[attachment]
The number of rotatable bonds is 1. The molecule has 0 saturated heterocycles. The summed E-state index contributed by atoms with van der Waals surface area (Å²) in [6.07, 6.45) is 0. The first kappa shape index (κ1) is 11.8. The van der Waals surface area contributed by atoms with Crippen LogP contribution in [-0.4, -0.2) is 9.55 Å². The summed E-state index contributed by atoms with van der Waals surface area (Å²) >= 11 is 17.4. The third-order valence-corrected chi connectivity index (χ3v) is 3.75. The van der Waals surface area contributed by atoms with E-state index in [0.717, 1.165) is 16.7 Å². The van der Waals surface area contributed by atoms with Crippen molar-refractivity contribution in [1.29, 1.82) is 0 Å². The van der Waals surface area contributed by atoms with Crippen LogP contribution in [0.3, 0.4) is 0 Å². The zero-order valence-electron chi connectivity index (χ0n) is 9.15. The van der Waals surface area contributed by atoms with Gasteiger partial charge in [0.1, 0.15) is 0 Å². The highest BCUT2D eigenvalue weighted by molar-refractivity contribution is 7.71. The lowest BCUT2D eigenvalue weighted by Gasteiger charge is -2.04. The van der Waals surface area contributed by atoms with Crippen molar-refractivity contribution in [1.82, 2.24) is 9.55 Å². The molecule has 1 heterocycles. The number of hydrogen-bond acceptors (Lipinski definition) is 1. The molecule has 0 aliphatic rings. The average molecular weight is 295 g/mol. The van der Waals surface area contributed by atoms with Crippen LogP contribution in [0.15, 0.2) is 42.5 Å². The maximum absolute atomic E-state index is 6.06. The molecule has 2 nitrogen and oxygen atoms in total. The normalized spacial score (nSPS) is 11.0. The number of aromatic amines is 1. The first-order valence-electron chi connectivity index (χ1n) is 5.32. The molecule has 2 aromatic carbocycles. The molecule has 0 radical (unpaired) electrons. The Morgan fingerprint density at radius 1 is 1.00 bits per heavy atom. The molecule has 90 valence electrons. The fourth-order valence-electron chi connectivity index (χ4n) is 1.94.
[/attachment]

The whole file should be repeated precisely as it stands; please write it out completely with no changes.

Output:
The number of rotatable bonds is 1. The molecule has 0 saturated heterocycles. The summed E-state index contributed by atoms with van der Waals surface area (Å²) in [6.07, 6.45) is 0. The first kappa shape index (κ1) is 11.8. The van der Waals surface area contributed by atoms with Crippen LogP contribution in [-0.4, -0.2) is 9.55 Å². The summed E-state index contributed by atoms with van der Waals surface area (Å²) >= 11 is 17.4. The third-order valence-corrected chi connectivity index (χ3v) is 3.75. The van der Waals surface area contributed by atoms with E-state index in [0.717, 1.165) is 16.7 Å². The van der Waals surface area contributed by atoms with Crippen molar-refractivity contribution in [1.29, 1.82) is 0 Å². The van der Waals surface area contributed by atoms with Crippen LogP contribution in [0.3, 0.4) is 0 Å². The zero-order valence-electron chi connectivity index (χ0n) is 9.15. The van der Waals surface area contributed by atoms with Gasteiger partial charge in [0.1, 0.15) is 0 Å². The highest BCUT2D eigenvalue weighted by molar-refractivity contribution is 7.71. The lowest BCUT2D eigenvalue weighted by Gasteiger charge is -2.04. The van der Waals surface area contributed by atoms with Crippen molar-refractivity contribution in [1.82, 2.24) is 9.55 Å². The molecule has 1 heterocycles. The number of hydrogen-bond acceptors (Lipinski definition) is 1. The molecule has 0 aliphatic rings. The average molecular weight is 295 g/mol. The van der Waals surface area contributed by atoms with Crippen LogP contribution in [0.15, 0.2) is 42.5 Å². The maximum absolute atomic E-state index is 6.06. The molecule has 2 nitrogen and oxygen atoms in total. The normalized spacial score (nSPS) is 11.0. The number of aromatic amines is 1. The first-order valence-electron chi connectivity index (χ1n) is 5.32. The molecule has 2 aromatic carbocycles. The molecule has 0 radical (unpaired) electrons. The Morgan fingerprint density at radius 1 is 1.00 bits per heavy atom. The molecule has 90 valence electrons. The fourth-order valence-electron chi connectivity index (χ4n) is 1.94.